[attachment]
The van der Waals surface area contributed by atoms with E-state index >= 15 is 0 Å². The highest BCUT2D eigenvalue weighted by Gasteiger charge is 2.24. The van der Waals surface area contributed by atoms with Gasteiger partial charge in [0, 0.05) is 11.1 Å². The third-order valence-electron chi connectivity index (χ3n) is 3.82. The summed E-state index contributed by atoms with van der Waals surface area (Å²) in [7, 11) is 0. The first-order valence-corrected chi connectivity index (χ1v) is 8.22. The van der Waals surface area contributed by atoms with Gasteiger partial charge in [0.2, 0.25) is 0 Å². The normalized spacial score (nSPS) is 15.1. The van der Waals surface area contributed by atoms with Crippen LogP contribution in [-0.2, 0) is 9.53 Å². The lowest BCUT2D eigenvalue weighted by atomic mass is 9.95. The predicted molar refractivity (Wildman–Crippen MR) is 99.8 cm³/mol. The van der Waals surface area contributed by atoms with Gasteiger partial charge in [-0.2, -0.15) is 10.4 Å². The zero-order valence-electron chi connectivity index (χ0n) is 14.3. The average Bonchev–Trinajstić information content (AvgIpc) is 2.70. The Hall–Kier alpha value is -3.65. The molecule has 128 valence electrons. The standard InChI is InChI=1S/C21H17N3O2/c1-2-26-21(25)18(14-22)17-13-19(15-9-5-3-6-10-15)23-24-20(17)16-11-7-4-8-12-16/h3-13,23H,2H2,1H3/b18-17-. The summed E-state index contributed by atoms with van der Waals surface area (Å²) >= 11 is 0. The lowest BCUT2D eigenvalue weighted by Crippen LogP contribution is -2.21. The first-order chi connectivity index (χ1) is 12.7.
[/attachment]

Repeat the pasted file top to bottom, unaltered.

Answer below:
The van der Waals surface area contributed by atoms with E-state index >= 15 is 0 Å². The highest BCUT2D eigenvalue weighted by Gasteiger charge is 2.24. The van der Waals surface area contributed by atoms with Gasteiger partial charge in [0, 0.05) is 11.1 Å². The third-order valence-electron chi connectivity index (χ3n) is 3.82. The summed E-state index contributed by atoms with van der Waals surface area (Å²) in [7, 11) is 0. The first-order valence-corrected chi connectivity index (χ1v) is 8.22. The van der Waals surface area contributed by atoms with Gasteiger partial charge in [0.2, 0.25) is 0 Å². The normalized spacial score (nSPS) is 15.1. The van der Waals surface area contributed by atoms with Crippen LogP contribution in [-0.2, 0) is 9.53 Å². The lowest BCUT2D eigenvalue weighted by atomic mass is 9.95. The predicted molar refractivity (Wildman–Crippen MR) is 99.8 cm³/mol. The van der Waals surface area contributed by atoms with Gasteiger partial charge in [-0.2, -0.15) is 10.4 Å². The zero-order valence-electron chi connectivity index (χ0n) is 14.3. The average Bonchev–Trinajstić information content (AvgIpc) is 2.70. The Hall–Kier alpha value is -3.65. The molecule has 128 valence electrons. The standard InChI is InChI=1S/C21H17N3O2/c1-2-26-21(25)18(14-22)17-13-19(15-9-5-3-6-10-15)23-24-20(17)16-11-7-4-8-12-16/h3-13,23H,2H2,1H3/b18-17-. The summed E-state index contributed by atoms with van der Waals surface area (Å²) >= 11 is 0. The lowest BCUT2D eigenvalue weighted by Crippen LogP contribution is -2.21. The first-order chi connectivity index (χ1) is 12.7.